Sunday, April 11, 2010


This week, Penny is on an anti-dad campaign and it's making me feel bad. I know it is a phase, and I will probably be sad when I am no longer deemed her favorite, the Queen Mother.
But it's getting a little old, hearing, "No, Daddy! Mama do it," again and again. Fortunately, Britt has rather thick skin, and isn't taking it too personally (whereas, if our positions were reversed, it would probably make me cry). He will come home and ask her for a hug, and she will reject him outright, only to turn around and smother me with affection. I'd like to think she's not doing it to hurt his feelings, but sometimes I wonder. "Daddy, way!" (Daddy, go away.) Since when do we get to make Daddy feel bad, Daddy, who would much rather be home, but works full time so I can be home as much as I am?

Actually, she's fine with Daddy as long as I'm not around. They have great times without me, which is another excuse for me to leave them to their own devices (and also means I can add sleeping in and going shopping by myself to the list of things I can do, so believe me, I'm not complaining). But when I'm home, she wants me to help her brush her teeth, to be the one to change her, to read stories to her. When I pick Penny up from Grandma's house, she will be fine, but as soon as she sees me, she starts whining. And we're talking about a stab-my-ears-with-a-screwdriver level of whining. I try not to give into the whining, because that's one thing that drives me crazy, but it is disheartening to know that my mere presence triggers it.

I was explaining Penny's recent behavior to a woman at work, and she asked if Penny is held a lot. I had to think about that, although I'm not even sure what she was getting at. Was she insinuating that Penny is coddled? I'm trying not to raise a spoiled child, now that I think about it, maybe Penny really is spoiled. She gets cuddled, picked up almost whenever she asks, and gets (almost) constant attention from an adult during the day. I'm trying to figure out if that's a bad thing, and I'm not sure it really is. If having a spoiled child is the worst thing to come out of our bumbling parenting attempts, I'll take it.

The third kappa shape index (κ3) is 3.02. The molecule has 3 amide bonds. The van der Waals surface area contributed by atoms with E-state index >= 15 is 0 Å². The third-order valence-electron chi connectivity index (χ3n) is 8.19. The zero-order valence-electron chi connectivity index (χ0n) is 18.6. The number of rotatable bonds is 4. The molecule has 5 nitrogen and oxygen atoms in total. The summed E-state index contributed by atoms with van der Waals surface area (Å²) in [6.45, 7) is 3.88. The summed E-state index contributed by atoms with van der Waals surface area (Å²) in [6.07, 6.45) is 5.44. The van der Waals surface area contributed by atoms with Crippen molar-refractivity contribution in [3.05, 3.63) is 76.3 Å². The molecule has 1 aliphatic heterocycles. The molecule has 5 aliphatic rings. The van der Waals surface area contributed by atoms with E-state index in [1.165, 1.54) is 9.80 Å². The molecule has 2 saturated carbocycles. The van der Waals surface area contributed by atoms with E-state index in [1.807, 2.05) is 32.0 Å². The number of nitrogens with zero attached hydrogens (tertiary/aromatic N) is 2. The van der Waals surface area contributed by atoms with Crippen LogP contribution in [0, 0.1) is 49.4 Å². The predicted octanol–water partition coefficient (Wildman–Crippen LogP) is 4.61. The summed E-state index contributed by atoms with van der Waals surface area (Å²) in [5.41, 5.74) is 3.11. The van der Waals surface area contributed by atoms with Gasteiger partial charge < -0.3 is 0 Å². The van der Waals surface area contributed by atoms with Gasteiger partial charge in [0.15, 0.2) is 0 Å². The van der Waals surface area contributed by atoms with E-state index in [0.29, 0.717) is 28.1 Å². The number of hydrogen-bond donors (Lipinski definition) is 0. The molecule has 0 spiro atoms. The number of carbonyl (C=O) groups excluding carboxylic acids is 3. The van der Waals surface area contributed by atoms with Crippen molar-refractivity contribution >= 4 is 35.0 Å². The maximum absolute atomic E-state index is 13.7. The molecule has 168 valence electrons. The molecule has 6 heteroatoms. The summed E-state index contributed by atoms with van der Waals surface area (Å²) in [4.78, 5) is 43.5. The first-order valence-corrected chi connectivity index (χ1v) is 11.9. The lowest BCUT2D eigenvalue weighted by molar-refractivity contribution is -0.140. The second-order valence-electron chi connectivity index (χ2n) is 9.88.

Sometimes I think the amount of adult attention she gets affects her ability to entertain herself, as I've mentioned before. It is a relief to go to her cousin's house, or a friend's house, so she can play with someone her age, and she plays pretty well with others. She is still negotiating that line between getting bullied (having toys taken from her) and bullying (taking whatever she wants), but as long as someone is there to referee, it doesn't go too far. So maybe we're ok.

And what does it mean to have a spoiled child? That she'll get a wake up call when she starts school and doesn't get her way all the time? Good, I say. Huzzah!

We're departing for San Diego this week, and I'll be attending a conference while Britt and Penny have adventures together. I think it will be good for them to spend time without me, and it will help Penny learn (as we already know) that Daddy is a hell of a lot more fun than Mommy.


Ironic collector said...

Don't worry about what other people say. Chances are the next person you talk to will be an attachment parenting advocate, and will tell you that you didn't hold Penny enough...

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w. wilson said...


I'm late to this party, but I have two comments:

1. She'll go through a Britt phase. And then a Katie phase again. And repeat.

2. Loving your child isn't the same as coddling. She's just going through some separation anxiety, which is perfectly normal. I hate whomever said that to you.

xoxo Whit